Tuesday, February 14, 2006

Gauge in lace

This is for Alison, who was wondering if she should drop down a needle size in her alpaca Madli. [No! It looks wonderful!]

Gauge preference is definitely a personal thing, but there are some general guidelines that are driven by yarn structure, the engineering of knitting, human vision, and gravity, all inter-related. Since the topic is a shawl, I'll focus on that format. I always start by swatching in the field or ground stitch, usually either stockinette or garter. The field needs to be close enough to display a clear visual contrast with the openwork areas, especially if the openwork predominates. Kinzel was magical at determining the perfect gauge to maximize the visual value of this relationship. I do push myself to knit lace at the open end of the envelope because it *is* lace.

Gravity is the easiest. If the gauge is too open, the shawl will droop instead of draping pleasantly about the shoulders. The heavier the grist, the more important this consideration. If your yarn is low-twist and/or slippery (alpaca singles spun lopi style), gravity will streeeetch the shawl over time, so a closer gauge is necessary to sustain the yarn itself.

Yarn structure. If the yarn is long-staple, relatively thick in terms of microns (Wensleydale instead of Merino, for instance), and has a fair bit of twist, it can support a more open gauge. It's like building with steel instead of straw. If you knit a sturdy yarn at a close gauge, you can end up with wings or something so dense that it's like wearing a wet dog about your shoulders. If you can use your swatch as a frisbee, go up a few needle sizes!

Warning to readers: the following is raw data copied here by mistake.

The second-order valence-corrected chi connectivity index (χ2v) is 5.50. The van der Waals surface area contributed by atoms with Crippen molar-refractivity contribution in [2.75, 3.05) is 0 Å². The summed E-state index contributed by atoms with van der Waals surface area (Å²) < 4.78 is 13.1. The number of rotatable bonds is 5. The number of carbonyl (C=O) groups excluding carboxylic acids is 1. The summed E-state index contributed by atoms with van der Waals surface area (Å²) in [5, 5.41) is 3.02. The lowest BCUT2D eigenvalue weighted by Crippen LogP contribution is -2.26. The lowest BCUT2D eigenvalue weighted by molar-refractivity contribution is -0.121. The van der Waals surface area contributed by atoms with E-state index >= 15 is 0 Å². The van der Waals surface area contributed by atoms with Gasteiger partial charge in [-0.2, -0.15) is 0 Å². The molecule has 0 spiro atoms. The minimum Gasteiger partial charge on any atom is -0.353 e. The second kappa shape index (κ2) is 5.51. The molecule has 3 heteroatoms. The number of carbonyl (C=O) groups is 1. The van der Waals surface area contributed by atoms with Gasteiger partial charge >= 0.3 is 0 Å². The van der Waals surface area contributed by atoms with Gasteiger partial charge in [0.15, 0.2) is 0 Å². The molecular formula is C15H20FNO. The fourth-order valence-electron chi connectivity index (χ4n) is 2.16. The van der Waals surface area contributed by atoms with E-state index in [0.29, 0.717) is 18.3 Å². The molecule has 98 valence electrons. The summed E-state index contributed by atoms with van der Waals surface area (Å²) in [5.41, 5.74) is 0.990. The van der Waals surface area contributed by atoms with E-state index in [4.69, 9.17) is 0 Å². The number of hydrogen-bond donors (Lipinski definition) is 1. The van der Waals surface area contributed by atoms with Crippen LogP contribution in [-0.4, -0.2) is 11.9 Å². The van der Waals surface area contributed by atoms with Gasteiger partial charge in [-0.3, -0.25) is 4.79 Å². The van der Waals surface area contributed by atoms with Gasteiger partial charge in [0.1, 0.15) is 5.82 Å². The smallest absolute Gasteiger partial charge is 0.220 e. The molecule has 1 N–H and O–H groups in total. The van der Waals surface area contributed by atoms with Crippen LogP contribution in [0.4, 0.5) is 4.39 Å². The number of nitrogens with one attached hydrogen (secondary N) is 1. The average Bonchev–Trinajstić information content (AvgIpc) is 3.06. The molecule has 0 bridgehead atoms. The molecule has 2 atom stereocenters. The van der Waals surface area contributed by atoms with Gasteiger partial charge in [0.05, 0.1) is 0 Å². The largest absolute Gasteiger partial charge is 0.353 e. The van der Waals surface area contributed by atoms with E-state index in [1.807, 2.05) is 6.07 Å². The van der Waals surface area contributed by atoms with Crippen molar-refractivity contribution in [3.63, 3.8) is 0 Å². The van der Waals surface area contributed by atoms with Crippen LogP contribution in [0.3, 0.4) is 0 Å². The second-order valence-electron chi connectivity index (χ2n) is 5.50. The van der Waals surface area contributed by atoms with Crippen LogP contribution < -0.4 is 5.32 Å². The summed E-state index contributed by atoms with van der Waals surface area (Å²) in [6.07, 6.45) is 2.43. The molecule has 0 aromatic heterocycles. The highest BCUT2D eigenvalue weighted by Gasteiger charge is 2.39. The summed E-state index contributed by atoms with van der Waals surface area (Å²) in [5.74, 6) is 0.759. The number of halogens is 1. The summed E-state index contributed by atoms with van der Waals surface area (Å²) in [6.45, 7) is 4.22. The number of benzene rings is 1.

Sharon Miller knits heavenly shawls with fine Shetland and relatively large needles. The minimal mass makes gravity irrelevant. She pays close attention to the engineering aspects and builds her shawls in ways that support the various elements. Her work defines one end of the spectrum. Because of the interrelation of gauge and grist and traditional stitch patterns, her shawls are wedding ring caliber, but not obvious examples of positive/negative space.

Fiddlesticks has great shawl patterns. Her Reef shawl shows the importance of letting the field set the gauge. Tina is an especially nice example of positive/negative space *and* correct gauge in the field.

The silly bit of lace I'm playing with for the Olympics is all about positive/negative space because the yarn is a marl of sepia viscose and olive drab cotton which obscures stitch definition and makes the whole thing look like a wad of muddy moss. (Yes, I dislike the yarn color and the shawl is definitely a gift for the first person who actually likes it!) The yarn structure is strong enough to be knit on a larger needle, but the decrease vine looks sloppy with larger loops, and the yo's are sufficiently big to show their wandering path as is. Speaking of which, instead of dueling with Blogger to post photos with this, I'll get back to my knitting. Remind me to post about tatting someday...